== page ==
The U.S. Air Force has announced that it is launching a "bug bounty" challenge from May 30 to June 23, allowing hackers to scan for cybersecurity vulnerabilities on its public-facing websites in exchange for cash rewards.
The challenge, billed as "Hack the Air Force," is open to cybersecurity specialists and "white hat" hackers from the United States and four allied nations: Australia, Canada, New Zealand, and United Kingdom.
"The initiative is part of the Cyber Secure campaign sponsored by the Air Force’s Chief Information Officer as a measure to further operationalize the domain and leverage talent from both within and outside the Defense Department," read the Air Force's official announcement.
“This is the first time the AF has opened up our networks to such a broad scrutiny,” said Peter Kim, the Chief Information Security Officer (CIO) of the Air Force. “We have malicious hackers trying to get into our systems every day. It will be nice to have friendly hackers taking a shot and, most importantly, showing us how to improve our cybersecurity and defense posture. The additional participation from our partner nations greatly widens the variety of experience available to find additional unique vulnerabilities.”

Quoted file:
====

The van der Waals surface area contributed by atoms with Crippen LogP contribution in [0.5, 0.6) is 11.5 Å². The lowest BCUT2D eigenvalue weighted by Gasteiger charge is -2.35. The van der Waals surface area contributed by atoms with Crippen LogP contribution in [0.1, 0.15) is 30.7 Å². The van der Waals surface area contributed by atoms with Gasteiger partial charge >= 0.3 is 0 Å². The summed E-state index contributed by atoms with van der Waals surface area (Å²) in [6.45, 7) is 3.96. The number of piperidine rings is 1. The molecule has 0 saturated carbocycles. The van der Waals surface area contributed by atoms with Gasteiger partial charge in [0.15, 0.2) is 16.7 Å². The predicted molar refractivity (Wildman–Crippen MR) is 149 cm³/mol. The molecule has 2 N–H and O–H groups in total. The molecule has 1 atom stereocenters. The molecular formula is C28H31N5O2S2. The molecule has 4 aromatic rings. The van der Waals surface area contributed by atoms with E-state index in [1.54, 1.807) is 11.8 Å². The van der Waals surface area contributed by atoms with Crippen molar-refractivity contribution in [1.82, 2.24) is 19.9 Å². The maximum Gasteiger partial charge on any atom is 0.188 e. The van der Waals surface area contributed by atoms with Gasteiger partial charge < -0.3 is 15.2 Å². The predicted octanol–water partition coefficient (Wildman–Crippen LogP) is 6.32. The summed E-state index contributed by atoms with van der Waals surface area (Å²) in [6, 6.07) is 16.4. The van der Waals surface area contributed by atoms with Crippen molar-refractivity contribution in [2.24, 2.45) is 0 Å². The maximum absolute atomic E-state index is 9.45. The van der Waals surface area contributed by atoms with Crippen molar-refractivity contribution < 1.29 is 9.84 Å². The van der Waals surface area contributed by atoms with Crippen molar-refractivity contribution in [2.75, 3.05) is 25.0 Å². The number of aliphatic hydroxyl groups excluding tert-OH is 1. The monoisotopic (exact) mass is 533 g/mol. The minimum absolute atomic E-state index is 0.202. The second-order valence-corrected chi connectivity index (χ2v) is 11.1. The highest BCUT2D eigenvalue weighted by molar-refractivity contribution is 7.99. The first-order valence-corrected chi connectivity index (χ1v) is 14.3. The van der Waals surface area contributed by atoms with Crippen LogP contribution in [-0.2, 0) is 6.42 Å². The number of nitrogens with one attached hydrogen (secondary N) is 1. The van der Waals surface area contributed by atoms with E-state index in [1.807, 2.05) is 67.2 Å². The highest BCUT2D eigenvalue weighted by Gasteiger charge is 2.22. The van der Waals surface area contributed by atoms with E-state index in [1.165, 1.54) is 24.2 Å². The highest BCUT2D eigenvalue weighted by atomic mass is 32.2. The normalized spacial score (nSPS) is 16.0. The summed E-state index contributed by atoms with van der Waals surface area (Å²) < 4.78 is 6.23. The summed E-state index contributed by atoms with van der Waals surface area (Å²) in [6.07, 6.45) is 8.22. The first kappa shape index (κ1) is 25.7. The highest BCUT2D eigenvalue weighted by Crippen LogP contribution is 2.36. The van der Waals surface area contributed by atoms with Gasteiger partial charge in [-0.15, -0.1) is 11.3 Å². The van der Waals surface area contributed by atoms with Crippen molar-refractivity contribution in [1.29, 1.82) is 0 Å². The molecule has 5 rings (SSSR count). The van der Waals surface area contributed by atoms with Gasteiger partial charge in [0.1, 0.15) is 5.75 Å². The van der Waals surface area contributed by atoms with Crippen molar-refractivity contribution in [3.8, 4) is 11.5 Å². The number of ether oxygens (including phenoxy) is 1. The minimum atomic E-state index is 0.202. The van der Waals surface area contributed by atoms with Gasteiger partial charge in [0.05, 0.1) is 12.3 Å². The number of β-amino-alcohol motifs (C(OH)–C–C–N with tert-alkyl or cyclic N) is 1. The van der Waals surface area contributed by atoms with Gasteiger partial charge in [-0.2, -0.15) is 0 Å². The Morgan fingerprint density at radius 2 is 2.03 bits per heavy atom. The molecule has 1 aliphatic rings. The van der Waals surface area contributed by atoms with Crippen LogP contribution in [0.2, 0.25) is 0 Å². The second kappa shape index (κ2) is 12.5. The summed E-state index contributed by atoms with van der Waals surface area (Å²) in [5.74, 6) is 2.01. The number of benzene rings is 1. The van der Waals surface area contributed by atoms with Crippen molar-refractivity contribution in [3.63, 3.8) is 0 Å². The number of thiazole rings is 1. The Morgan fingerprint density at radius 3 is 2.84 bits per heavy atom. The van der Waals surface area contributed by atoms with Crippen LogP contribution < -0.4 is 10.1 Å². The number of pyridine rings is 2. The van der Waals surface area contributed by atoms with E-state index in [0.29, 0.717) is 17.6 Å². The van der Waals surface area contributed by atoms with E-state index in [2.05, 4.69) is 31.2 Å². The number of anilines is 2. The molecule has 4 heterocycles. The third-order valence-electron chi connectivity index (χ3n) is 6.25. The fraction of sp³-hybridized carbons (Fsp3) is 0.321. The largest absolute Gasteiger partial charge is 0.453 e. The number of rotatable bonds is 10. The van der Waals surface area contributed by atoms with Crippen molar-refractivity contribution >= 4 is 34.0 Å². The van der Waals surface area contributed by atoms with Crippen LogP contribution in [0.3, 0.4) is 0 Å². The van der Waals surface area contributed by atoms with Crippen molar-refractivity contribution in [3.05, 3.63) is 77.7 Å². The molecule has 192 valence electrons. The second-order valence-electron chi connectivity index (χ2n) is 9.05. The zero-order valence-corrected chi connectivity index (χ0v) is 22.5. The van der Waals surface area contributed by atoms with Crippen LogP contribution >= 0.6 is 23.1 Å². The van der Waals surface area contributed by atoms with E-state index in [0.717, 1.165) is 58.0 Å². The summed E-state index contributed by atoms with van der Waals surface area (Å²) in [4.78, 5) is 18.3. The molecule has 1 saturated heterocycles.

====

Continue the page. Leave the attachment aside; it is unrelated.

In April 2016, the Department of Defense launched "Hack the Pentagon," the first bug bounty program implemented by the Federal government. Over 1,400 hackers participated, resulting in almost 200 critical vulnerability reports within the first six hours. "Hack the Air Force" is intended as an expansion of this program.
“This challenge is especially relevant now. Aggressive 'friendly' attackers challenge emerging and operational systems to discover weaknesses before they are found and exploited by true adversaries," comments Dr. Julie E. Mehan, MetroStar Systems Director of Cybersecurity Strategy and Alignment. "The results of this challenge can serve as a hedge against surprise, especially catastrophic ones, and against accepted cybersecurity assumptions and solutions.”
Registration for "Hack the Air Force" opens on May 15 via HackerOne, the contracted security consulting firm running the challenge.
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Racine Anne Castro
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